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To Define What Is Obscene

Objectionable Publications Ordinance 1958


Canberra has long been seen as a progressive city, but even the most freethinking population can be divided when it comes to some issues. In 1954, when the Attorney-General's Department began drafting a new "Obscene Publications Ordinance" for the ACT, it sparked four years of sometimes-fiery debate within the ACT Advisory Council.

The file documenting these debates, 'A3452/999 - Obscene & Indecent Publications' is ArchivesACT's Find of the Month.

Prior to self-government in 1989, the Commonwealth Government created laws on behalf of the ACT Administration. These ordinances often replaced old New South Wales legislation that the Commonwealth had retained when it established the ACT in 1911. After 1911, amendments made by the NSW Government to NSW Acts did not apply to those same Acts as used in the ACT.

While the Commonwealth created legislation for the ACT, it did not mean the ACT Administration had no say in the drafting process. From 1930, the ACT Advisory Council would debate and advise the Minister for the Interior on each proposed draft Ordinance.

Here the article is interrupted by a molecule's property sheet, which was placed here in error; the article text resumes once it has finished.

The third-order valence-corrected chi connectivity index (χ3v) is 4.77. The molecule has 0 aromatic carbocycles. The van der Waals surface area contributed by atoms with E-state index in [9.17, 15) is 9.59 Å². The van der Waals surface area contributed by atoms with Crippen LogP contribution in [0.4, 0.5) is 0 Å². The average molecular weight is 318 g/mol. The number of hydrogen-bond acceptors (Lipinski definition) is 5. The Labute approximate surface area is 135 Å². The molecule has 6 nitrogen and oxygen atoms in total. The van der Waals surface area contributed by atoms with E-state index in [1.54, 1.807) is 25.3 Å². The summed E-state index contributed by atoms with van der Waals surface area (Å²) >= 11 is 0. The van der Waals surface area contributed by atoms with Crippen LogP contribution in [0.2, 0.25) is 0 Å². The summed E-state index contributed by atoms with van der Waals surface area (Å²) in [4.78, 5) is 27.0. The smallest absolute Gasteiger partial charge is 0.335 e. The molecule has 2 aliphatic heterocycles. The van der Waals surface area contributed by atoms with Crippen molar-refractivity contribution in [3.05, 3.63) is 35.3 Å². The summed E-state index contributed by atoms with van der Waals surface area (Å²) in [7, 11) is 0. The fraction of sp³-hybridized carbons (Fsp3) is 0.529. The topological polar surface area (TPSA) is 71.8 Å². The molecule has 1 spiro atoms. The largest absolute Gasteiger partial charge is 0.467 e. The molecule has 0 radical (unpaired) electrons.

"Is Likely to Encourage Depravity"

Up until 1970, the Commonwealth Department of Trade and Customs and its Literature Censorship Board were responsible for monitoring and censoring publications imported into Australia. Prohibited literature included works considered blasphemous, indecent or obscene, or in the opinion of the Customs Minister, unduly emphasized matters of sex, horror, violence or crime and were "likely to encourage depravity."

However, first-class mail (letters up to 370g) was outside Customs' scope, providing publishers with a loophole. Overseas publishers would send master copies of literature, which Customs would otherwise confiscate, to local publishers for printing and distribution within Australia. To close the loophole and regulate local publications, each State Government introduced laws to cover locally produced literature.

During the ACT Advisory Council meeting on the 19th of July 1954, William Byrne noted that legislation with regard to obscene and indecent publications in the ACT was under review. At the time, the ACT was still operating under the old NSW 'Obscene and Indecent Publications Act 1901' (PDF PDF Icon 362Kb). NSW, as well as Victoria and Queensland, had substantially revised their Acts in 1954 resulting in the need to update the ACT's ordinance.